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Hanging Grimston barrow group: three bowl barrows 600m south west of Thixendale Grange

List Entry Summary

This monument is scheduled under the Ancient Monuments and Archaeological Areas Act 1979 as amended as it appears to the Secretary of State to be of national importance. This entry is a copy, the original is held by the Department for Culture, Media and Sport.

Name: Hanging Grimston barrow group: three bowl barrows 600m south west of Thixendale Grange

List entry Number: 1008483

Location

The monument may lie within the boundary of more than one authority.

County: North Yorkshire

District: Ryedale

District Type: District Authority

Parish: Thixendale

National Park: Not applicable to this List entry.

Grade: Not applicable to this List entry.

Date first scheduled: 09-Sep-1958

Date of most recent amendment: 18-Aug-1994

Legacy System Information

The contents of this record have been generated from a legacy data system.

Legacy System: RSM

UID: 20574

Asset Groupings

This list entry does not comprise part of an Asset Grouping. Asset Groupings are not part of the official record but are added later for information.

List entry Description

Summary of Monument

Legacy Record - This information may be included in the List Entry Details.

Reasons for Designation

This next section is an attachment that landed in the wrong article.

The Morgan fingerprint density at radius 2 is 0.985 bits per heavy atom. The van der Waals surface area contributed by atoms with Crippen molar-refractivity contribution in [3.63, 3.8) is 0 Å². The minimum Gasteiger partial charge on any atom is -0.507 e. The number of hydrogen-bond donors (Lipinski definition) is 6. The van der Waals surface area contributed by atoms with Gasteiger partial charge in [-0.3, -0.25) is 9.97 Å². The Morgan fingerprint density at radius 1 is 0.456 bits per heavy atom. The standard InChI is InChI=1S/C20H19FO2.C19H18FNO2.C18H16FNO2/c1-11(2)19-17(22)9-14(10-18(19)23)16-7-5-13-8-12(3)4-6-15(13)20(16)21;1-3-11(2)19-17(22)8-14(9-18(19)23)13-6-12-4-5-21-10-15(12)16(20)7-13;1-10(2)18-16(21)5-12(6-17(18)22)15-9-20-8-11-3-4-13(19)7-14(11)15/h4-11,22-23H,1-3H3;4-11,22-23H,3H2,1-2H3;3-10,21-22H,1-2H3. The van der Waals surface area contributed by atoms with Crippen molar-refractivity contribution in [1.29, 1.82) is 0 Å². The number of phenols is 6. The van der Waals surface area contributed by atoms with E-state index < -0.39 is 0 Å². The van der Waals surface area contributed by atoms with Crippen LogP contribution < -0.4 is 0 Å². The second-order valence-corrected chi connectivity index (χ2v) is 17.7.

Bowl barrows, the most numerous form of round barrow, are funerary monuments dating from the Late Neolithic period to the Late Bronze Age, with most examples belonging to the period 2400-1500 BC. They were constructed as earthen or rubble mounds, sometimes ditched, which covered single or multiple burials. They occur either in isolation or grouped as cemeteries and often acted as a focus for burials in later periods. Often superficially similar, although differing widely in size, they exhibit regional variations in form and a diversity of burial practices. There are over 10,000 surviving bowl barrows recorded nationally (many more have already been destroyed), occurring across most of lowland Britain. Often occupying prominent locations, they are a major historic element in the modern landscape and their considerable variation of form and longevity as a monument type provide important information on the diversity of beliefs and social organisations amongst early prehistoric communities. They are particularly representative of their period and a substantial proportion of surviving examples are considered worthy of protection.

Although these barrows have been partially altered by agricultural activity, they are still clearly visible and were also comparatively well documented during a campaign of fieldwork in the 19th century. Further evidence of the structure of each barrow (the mound, the surrounding ditch, grave pits and burials) will survive and the areas between the mounds will retain evidence for ritual activity in the vicinity of the barrows, during their construction and subsequent use.